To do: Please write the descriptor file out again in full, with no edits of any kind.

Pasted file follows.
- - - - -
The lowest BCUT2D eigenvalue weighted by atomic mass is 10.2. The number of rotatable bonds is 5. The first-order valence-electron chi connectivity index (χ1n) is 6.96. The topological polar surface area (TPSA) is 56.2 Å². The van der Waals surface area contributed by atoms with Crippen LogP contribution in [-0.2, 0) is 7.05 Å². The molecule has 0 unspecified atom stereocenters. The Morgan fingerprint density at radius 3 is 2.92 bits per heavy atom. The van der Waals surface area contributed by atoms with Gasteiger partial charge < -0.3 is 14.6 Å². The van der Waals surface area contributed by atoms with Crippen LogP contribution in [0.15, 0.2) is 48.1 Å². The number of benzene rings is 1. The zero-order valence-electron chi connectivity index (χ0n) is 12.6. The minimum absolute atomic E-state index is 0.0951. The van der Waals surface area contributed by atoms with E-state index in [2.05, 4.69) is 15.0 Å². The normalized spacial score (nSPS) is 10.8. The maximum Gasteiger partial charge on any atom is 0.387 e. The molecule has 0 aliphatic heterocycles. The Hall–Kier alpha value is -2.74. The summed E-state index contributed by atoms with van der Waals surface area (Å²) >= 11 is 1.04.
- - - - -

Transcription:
The lowest BCUT2D eigenvalue weighted by atomic mass is 10.2. The number of rotatable bonds is 5. The first-order valence-electron chi connectivity index (χ1n) is 6.96. The topological polar surface area (TPSA) is 56.2 Å². The van der Waals surface area contributed by atoms with Crippen LogP contribution in [-0.2, 0) is 7.05 Å². The molecule has 0 unspecified atom stereocenters. The Morgan fingerprint density at radius 3 is 2.92 bits per heavy atom. The van der Waals surface area contributed by atoms with Gasteiger partial charge < -0.3 is 14.6 Å². The van der Waals surface area contributed by atoms with Crippen LogP contribution in [0.15, 0.2) is 48.1 Å². The number of benzene rings is 1. The zero-order valence-electron chi connectivity index (χ0n) is 12.6. The minimum absolute atomic E-state index is 0.0951. The van der Waals surface area contributed by atoms with E-state index in [2.05, 4.69) is 15.0 Å². The normalized spacial score (nSPS) is 10.8. The maximum Gasteiger partial charge on any atom is 0.387 e. The molecule has 0 aliphatic heterocycles. The Hall–Kier alpha value is -2.74. The summed E-state index contributed by atoms with van der Waals surface area (Å²) >= 11 is 1.04.